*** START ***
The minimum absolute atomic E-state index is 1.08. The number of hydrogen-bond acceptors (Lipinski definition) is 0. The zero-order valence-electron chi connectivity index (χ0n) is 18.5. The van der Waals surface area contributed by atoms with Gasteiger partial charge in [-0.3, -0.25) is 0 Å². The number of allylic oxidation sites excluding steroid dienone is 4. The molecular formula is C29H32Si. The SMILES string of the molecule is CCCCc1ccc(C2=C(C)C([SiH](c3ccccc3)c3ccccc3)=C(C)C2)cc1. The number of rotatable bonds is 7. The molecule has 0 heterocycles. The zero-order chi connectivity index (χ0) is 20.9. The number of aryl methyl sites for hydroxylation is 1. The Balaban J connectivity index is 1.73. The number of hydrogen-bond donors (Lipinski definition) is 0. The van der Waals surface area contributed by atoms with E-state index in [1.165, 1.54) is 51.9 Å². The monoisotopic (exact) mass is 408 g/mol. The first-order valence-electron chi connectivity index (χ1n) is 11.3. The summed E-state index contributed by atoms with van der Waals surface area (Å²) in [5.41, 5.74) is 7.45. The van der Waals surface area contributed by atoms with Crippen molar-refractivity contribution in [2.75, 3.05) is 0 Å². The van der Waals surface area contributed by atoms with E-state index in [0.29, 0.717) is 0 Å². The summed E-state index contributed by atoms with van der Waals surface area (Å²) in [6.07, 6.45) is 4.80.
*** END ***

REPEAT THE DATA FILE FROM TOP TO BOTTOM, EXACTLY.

The minimum absolute atomic E-state index is 1.08. The number of hydrogen-bond acceptors (Lipinski definition) is 0. The zero-order valence-electron chi connectivity index (χ0n) is 18.5. The van der Waals surface area contributed by atoms with Gasteiger partial charge in [-0.3, -0.25) is 0 Å². The number of allylic oxidation sites excluding steroid dienone is 4. The molecular formula is C29H32Si. The SMILES string of the molecule is CCCCc1ccc(C2=C(C)C([SiH](c3ccccc3)c3ccccc3)=C(C)C2)cc1. The number of rotatable bonds is 7. The molecule has 0 heterocycles. The zero-order chi connectivity index (χ0) is 20.9. The number of aryl methyl sites for hydroxylation is 1. The Balaban J connectivity index is 1.73. The number of hydrogen-bond donors (Lipinski definition) is 0. The van der Waals surface area contributed by atoms with E-state index in [1.165, 1.54) is 51.9 Å². The monoisotopic (exact) mass is 408 g/mol. The first-order valence-electron chi connectivity index (χ1n) is 11.3. The summed E-state index contributed by atoms with van der Waals surface area (Å²) in [5.41, 5.74) is 7.45. The van der Waals surface area contributed by atoms with Crippen molar-refractivity contribution in [2.75, 3.05) is 0 Å². The van der Waals surface area contributed by atoms with E-state index in [0.29, 0.717) is 0 Å². The summed E-state index contributed by atoms with van der Waals surface area (Å²) in [6.07, 6.45) is 4.80.